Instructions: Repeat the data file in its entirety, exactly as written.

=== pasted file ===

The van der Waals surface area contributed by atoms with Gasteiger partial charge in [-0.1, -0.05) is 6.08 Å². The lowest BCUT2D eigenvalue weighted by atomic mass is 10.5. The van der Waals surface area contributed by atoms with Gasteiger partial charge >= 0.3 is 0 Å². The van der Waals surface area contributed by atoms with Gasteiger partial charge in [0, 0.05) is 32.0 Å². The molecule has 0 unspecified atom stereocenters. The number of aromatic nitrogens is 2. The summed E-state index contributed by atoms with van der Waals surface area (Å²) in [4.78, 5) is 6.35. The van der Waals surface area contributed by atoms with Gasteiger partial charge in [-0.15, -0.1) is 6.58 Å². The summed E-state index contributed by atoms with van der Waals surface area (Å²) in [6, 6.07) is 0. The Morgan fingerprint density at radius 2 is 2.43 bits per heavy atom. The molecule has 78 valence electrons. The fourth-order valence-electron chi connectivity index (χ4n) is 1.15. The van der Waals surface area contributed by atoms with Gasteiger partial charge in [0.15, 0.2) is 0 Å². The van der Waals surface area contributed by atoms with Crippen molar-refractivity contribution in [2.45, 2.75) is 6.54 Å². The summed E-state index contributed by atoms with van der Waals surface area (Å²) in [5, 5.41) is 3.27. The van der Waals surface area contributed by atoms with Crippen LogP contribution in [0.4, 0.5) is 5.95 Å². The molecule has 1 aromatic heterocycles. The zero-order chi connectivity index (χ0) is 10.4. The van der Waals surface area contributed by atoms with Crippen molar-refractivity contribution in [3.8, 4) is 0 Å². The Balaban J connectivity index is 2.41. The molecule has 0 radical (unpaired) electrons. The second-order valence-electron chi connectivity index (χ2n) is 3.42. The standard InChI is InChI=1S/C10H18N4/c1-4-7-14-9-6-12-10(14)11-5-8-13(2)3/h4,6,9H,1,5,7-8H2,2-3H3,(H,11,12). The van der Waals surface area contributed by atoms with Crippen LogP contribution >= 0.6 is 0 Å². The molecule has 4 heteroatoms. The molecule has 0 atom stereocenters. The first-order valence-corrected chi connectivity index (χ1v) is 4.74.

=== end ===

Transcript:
The van der Waals surface area contributed by atoms with Gasteiger partial charge in [-0.1, -0.05) is 6.08 Å². The lowest BCUT2D eigenvalue weighted by atomic mass is 10.5. The van der Waals surface area contributed by atoms with Gasteiger partial charge >= 0.3 is 0 Å². The van der Waals surface area contributed by atoms with Gasteiger partial charge in [0, 0.05) is 32.0 Å². The molecule has 0 unspecified atom stereocenters. The number of aromatic nitrogens is 2. The summed E-state index contributed by atoms with van der Waals surface area (Å²) in [4.78, 5) is 6.35. The van der Waals surface area contributed by atoms with Gasteiger partial charge in [-0.15, -0.1) is 6.58 Å². The summed E-state index contributed by atoms with van der Waals surface area (Å²) in [6, 6.07) is 0. The Morgan fingerprint density at radius 2 is 2.43 bits per heavy atom. The molecule has 78 valence electrons. The fourth-order valence-electron chi connectivity index (χ4n) is 1.15. The van der Waals surface area contributed by atoms with Gasteiger partial charge in [0.15, 0.2) is 0 Å². The van der Waals surface area contributed by atoms with Crippen molar-refractivity contribution in [2.45, 2.75) is 6.54 Å². The summed E-state index contributed by atoms with van der Waals surface area (Å²) in [5, 5.41) is 3.27. The van der Waals surface area contributed by atoms with Crippen LogP contribution in [0.4, 0.5) is 5.95 Å². The molecule has 1 aromatic heterocycles. The zero-order chi connectivity index (χ0) is 10.4. The van der Waals surface area contributed by atoms with Crippen molar-refractivity contribution in [3.8, 4) is 0 Å². The Balaban J connectivity index is 2.41. The molecule has 0 radical (unpaired) electrons. The second-order valence-electron chi connectivity index (χ2n) is 3.42. The standard InChI is InChI=1S/C10H18N4/c1-4-7-14-9-6-12-10(14)11-5-8-13(2)3/h4,6,9H,1,5,7-8H2,2-3H3,(H,11,12). The van der Waals surface area contributed by atoms with Crippen LogP contribution >= 0.6 is 0 Å². The molecule has 4 heteroatoms. The molecule has 0 atom stereocenters. The first-order valence-corrected chi connectivity index (χ1v) is 4.74.